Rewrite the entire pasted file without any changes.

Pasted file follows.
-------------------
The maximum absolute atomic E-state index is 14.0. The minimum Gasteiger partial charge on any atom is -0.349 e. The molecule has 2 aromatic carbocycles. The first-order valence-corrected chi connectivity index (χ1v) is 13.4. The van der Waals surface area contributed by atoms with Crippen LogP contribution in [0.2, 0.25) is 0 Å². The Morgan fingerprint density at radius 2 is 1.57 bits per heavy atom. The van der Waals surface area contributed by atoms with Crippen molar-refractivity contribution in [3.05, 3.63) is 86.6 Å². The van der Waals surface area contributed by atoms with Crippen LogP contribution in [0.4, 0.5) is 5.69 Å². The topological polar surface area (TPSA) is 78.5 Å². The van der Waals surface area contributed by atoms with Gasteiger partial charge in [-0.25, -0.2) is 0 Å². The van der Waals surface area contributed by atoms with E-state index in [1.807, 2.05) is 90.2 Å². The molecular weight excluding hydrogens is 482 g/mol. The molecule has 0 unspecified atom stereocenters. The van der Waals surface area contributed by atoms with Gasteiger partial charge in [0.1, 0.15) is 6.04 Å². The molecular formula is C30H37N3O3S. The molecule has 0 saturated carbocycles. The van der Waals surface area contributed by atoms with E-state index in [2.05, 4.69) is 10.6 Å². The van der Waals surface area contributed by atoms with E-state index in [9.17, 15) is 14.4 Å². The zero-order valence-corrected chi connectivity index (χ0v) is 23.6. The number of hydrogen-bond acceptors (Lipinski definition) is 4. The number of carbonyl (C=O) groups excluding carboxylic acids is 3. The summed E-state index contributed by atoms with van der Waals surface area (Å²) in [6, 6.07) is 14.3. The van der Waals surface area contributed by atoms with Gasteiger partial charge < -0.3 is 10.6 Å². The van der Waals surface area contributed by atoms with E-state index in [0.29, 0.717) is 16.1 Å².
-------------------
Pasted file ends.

The maximum absolute atomic E-state index is 14.0. The minimum Gasteiger partial charge on any atom is -0.349 e. The molecule has 2 aromatic carbocycles. The first-order valence-corrected chi connectivity index (χ1v) is 13.4. The van der Waals surface area contributed by atoms with Crippen LogP contribution in [0.2, 0.25) is 0 Å². The Morgan fingerprint density at radius 2 is 1.57 bits per heavy atom. The van der Waals surface area contributed by atoms with Crippen molar-refractivity contribution in [3.05, 3.63) is 86.6 Å². The van der Waals surface area contributed by atoms with Crippen LogP contribution in [0.4, 0.5) is 5.69 Å². The topological polar surface area (TPSA) is 78.5 Å². The van der Waals surface area contributed by atoms with Gasteiger partial charge in [-0.25, -0.2) is 0 Å². The van der Waals surface area contributed by atoms with E-state index in [1.807, 2.05) is 90.2 Å². The molecular weight excluding hydrogens is 482 g/mol. The molecule has 0 unspecified atom stereocenters. The van der Waals surface area contributed by atoms with Gasteiger partial charge in [0.1, 0.15) is 6.04 Å². The molecular formula is C30H37N3O3S. The molecule has 0 saturated carbocycles. The van der Waals surface area contributed by atoms with E-state index in [2.05, 4.69) is 10.6 Å². The van der Waals surface area contributed by atoms with E-state index in [9.17, 15) is 14.4 Å². The zero-order valence-corrected chi connectivity index (χ0v) is 23.6. The number of hydrogen-bond acceptors (Lipinski definition) is 4. The number of carbonyl (C=O) groups excluding carboxylic acids is 3. The summed E-state index contributed by atoms with van der Waals surface area (Å²) in [6, 6.07) is 14.3. The van der Waals surface area contributed by atoms with Gasteiger partial charge < -0.3 is 10.6 Å². The van der Waals surface area contributed by atoms with E-state index in [0.29, 0.717) is 16.1 Å².